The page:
The Mantle is pleased to present the fourth in a series of important blog posts by Cæmeron Crain addressing critical concepts in contemporary political philosophy. Cæmeron's previous post explored the contours of life in what the philosopher Gilles Deleuze called a "Society of Control." In what follows, Cæmeron begins the difficult process of articulating a practice of resistance to the "diffuse matrix" of late-capitalist power.
The medium of film both enjoys and is burdened by its own relation to time. A biopic has two hours or so to capture, convey, and do justice to its subject’s life. For Margarethe von Trotta, the biopic is the quintessential mode of representing “the inner-psychic worlds” of great minds amidst the controversies that defined them. Von Trotta’s latest feature, Hannah Arendt, is a pitch-perfect portrayal of one of the most influential thinkers of the 20th century.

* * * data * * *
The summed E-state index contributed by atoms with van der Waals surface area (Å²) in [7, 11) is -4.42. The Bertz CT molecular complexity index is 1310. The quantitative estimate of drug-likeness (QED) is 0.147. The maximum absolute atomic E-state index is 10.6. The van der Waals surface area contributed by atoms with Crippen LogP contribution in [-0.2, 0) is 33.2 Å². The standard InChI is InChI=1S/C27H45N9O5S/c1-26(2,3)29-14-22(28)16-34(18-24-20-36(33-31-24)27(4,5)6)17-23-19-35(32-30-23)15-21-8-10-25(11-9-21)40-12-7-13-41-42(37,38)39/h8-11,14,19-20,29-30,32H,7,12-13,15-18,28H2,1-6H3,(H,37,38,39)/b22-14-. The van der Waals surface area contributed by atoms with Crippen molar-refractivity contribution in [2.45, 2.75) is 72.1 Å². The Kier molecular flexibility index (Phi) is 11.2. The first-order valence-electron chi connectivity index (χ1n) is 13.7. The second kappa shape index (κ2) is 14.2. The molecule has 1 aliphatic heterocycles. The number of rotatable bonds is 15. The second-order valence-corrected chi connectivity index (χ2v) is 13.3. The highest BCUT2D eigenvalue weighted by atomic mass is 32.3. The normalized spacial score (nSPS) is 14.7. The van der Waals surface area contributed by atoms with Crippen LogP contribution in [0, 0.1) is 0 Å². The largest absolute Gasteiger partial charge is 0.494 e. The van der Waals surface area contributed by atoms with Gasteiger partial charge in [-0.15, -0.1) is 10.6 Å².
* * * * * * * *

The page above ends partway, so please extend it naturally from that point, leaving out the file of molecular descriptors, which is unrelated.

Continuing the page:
The Mantle is pleased to present the second in series of blog posts by Cæmeron Crain exploring key concepts in contemporary political philosophy. In his previous post, Microfascism, Cæmeron introduced us to the concept of desire, and the work it does in Gilles Deleuze and Felix Guattari's Capitalism and Schizophrenia. Here, Cæmeron picks up where he left off, following the analysis of desire from microfascism to Territory.
The Mantle is excited to present the first in series of blog posts by Cæmeron Crain exploring key concepts in contemporary political philosophy, beginning with the work of the seminal French theorists, Gilles Deleuze and Felix Guattari.
“I have long been a doctor of the art. For some time now I have never said what I believe or never believed what I said. If sometimes I have told the truth, I hide it among so many lies that it is hard to find.”